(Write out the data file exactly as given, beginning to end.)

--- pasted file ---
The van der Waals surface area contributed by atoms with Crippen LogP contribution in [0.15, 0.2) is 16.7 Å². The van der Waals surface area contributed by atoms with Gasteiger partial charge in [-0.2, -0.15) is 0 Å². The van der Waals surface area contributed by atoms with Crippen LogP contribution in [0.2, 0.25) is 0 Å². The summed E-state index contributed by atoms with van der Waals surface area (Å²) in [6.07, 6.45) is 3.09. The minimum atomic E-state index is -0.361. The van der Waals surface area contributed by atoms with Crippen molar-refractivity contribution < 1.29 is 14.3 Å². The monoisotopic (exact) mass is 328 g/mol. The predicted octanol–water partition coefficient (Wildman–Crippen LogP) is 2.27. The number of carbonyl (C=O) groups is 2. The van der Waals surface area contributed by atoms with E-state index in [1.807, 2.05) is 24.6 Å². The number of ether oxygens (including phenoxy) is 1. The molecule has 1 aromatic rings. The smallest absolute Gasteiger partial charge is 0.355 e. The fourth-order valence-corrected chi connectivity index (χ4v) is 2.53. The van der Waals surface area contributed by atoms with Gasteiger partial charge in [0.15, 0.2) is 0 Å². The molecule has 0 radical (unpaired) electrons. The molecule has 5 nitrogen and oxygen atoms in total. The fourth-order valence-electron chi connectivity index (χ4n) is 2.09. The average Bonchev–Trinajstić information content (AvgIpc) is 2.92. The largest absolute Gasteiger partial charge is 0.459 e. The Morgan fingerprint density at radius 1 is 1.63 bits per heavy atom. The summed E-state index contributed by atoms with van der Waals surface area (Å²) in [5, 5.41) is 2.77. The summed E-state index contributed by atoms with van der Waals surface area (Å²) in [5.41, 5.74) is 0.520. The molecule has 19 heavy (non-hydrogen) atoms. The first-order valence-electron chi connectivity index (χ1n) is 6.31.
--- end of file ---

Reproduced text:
The van der Waals surface area contributed by atoms with Crippen LogP contribution in [0.15, 0.2) is 16.7 Å². The van der Waals surface area contributed by atoms with Gasteiger partial charge in [-0.2, -0.15) is 0 Å². The van der Waals surface area contributed by atoms with Crippen LogP contribution in [0.2, 0.25) is 0 Å². The summed E-state index contributed by atoms with van der Waals surface area (Å²) in [6.07, 6.45) is 3.09. The minimum atomic E-state index is -0.361. The van der Waals surface area contributed by atoms with Crippen molar-refractivity contribution < 1.29 is 14.3 Å². The monoisotopic (exact) mass is 328 g/mol. The predicted octanol–water partition coefficient (Wildman–Crippen LogP) is 2.27. The number of carbonyl (C=O) groups is 2. The van der Waals surface area contributed by atoms with E-state index in [1.807, 2.05) is 24.6 Å². The number of ether oxygens (including phenoxy) is 1. The molecule has 1 aromatic rings. The smallest absolute Gasteiger partial charge is 0.355 e. The fourth-order valence-corrected chi connectivity index (χ4v) is 2.53. The van der Waals surface area contributed by atoms with Gasteiger partial charge in [0.15, 0.2) is 0 Å². The molecule has 0 radical (unpaired) electrons. The molecule has 5 nitrogen and oxygen atoms in total. The fourth-order valence-electron chi connectivity index (χ4n) is 2.09. The average Bonchev–Trinajstić information content (AvgIpc) is 2.92. The largest absolute Gasteiger partial charge is 0.459 e. The Morgan fingerprint density at radius 1 is 1.63 bits per heavy atom. The summed E-state index contributed by atoms with van der Waals surface area (Å²) in [5, 5.41) is 2.77. The summed E-state index contributed by atoms with van der Waals surface area (Å²) in [5.41, 5.74) is 0.520. The molecule has 19 heavy (non-hydrogen) atoms. The first-order valence-electron chi connectivity index (χ1n) is 6.31.